Forgot to post this from last week...
Today was my first day of substitute teaching. I had been curious to give it a try, though I wouldn't say I had been "chomping at the bit" to do it. My district says that if you sign up to sub, you have to sub at least ten times in a six month period. They actually want you to sub every time they ask you to sub, but I am thinking that is not going to happen. I want to be able to sub if need be, but I don't NEED to do it now. It's just the most money that I can make in an hour with the flexibility of working when I want to.
I wheeled my briefcase-on-rollers to school, loaded with "Where's Waldo?" books for early finishers; art videos I downloaded during my art teaching years; and several of my sub lesson plans that I sell.
The teacher had left me copies of lesson plans that I had seen over the years with the note that I could choose to do whichever I liked. Since I was given some sort of choice, I decided to pull out one of my own lessons. With my own lessons, I know exactly what to expect.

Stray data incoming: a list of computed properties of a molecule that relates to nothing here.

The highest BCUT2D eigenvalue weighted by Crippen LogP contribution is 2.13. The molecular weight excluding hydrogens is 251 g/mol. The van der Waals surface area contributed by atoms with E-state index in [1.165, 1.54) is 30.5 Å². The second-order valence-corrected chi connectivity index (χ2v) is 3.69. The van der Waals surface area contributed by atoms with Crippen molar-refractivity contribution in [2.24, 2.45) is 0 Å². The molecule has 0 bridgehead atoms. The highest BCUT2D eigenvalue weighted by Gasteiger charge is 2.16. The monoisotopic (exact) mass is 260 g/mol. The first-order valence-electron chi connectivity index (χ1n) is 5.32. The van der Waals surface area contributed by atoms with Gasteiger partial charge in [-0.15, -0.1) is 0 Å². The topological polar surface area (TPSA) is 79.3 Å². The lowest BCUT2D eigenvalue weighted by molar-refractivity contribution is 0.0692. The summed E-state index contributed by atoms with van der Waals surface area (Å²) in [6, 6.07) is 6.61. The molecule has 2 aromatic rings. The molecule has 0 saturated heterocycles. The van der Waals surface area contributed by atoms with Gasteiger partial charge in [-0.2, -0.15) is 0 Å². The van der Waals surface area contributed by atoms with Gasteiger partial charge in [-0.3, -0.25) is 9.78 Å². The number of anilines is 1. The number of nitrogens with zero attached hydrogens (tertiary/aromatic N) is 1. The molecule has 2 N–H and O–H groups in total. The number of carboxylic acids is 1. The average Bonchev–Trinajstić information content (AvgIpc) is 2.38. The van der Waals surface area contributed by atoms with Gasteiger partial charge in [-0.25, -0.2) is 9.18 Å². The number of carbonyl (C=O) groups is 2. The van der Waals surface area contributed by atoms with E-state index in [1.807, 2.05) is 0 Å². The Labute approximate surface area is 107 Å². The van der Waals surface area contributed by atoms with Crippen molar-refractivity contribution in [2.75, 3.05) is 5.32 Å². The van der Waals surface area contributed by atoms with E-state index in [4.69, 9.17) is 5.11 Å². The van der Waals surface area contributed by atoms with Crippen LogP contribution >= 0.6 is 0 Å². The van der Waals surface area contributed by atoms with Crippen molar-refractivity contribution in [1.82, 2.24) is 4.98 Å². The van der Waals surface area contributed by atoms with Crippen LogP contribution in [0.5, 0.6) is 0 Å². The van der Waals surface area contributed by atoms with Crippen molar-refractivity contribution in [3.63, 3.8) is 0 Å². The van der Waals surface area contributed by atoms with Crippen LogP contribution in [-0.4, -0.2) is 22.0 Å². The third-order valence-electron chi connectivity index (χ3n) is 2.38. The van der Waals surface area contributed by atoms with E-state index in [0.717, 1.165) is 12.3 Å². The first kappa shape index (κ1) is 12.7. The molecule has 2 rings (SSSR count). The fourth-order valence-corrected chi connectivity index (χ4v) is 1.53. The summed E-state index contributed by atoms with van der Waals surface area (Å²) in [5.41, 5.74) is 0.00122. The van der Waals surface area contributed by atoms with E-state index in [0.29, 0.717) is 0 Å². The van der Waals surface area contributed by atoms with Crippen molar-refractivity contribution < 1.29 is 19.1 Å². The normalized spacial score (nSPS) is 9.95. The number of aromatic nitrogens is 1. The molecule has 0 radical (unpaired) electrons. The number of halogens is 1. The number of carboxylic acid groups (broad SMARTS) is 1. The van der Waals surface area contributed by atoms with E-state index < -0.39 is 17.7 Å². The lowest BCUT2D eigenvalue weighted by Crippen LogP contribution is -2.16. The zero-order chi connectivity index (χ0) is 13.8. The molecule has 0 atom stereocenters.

My preschool classes were fine. I had three of them. I adore preschool, so I knew that was going to be fun.
My first, second and third grades were okay too. The teacher didn't leave any info about behavior or IEPs, so I was winging that part. I did a lot of reminding kids to listen and not speak when I was teaching. That was pretty constant.
My take away from that experience is that I need to print out my rules and expectations. At the beginning of class we can talk about the fact that this is Ms. Johnson's class today and that I may expect different behavior than their usual teacher. If I implement my own behavior model, even for that day, the parameters will be clearer than if I just try to guess at their teacher's.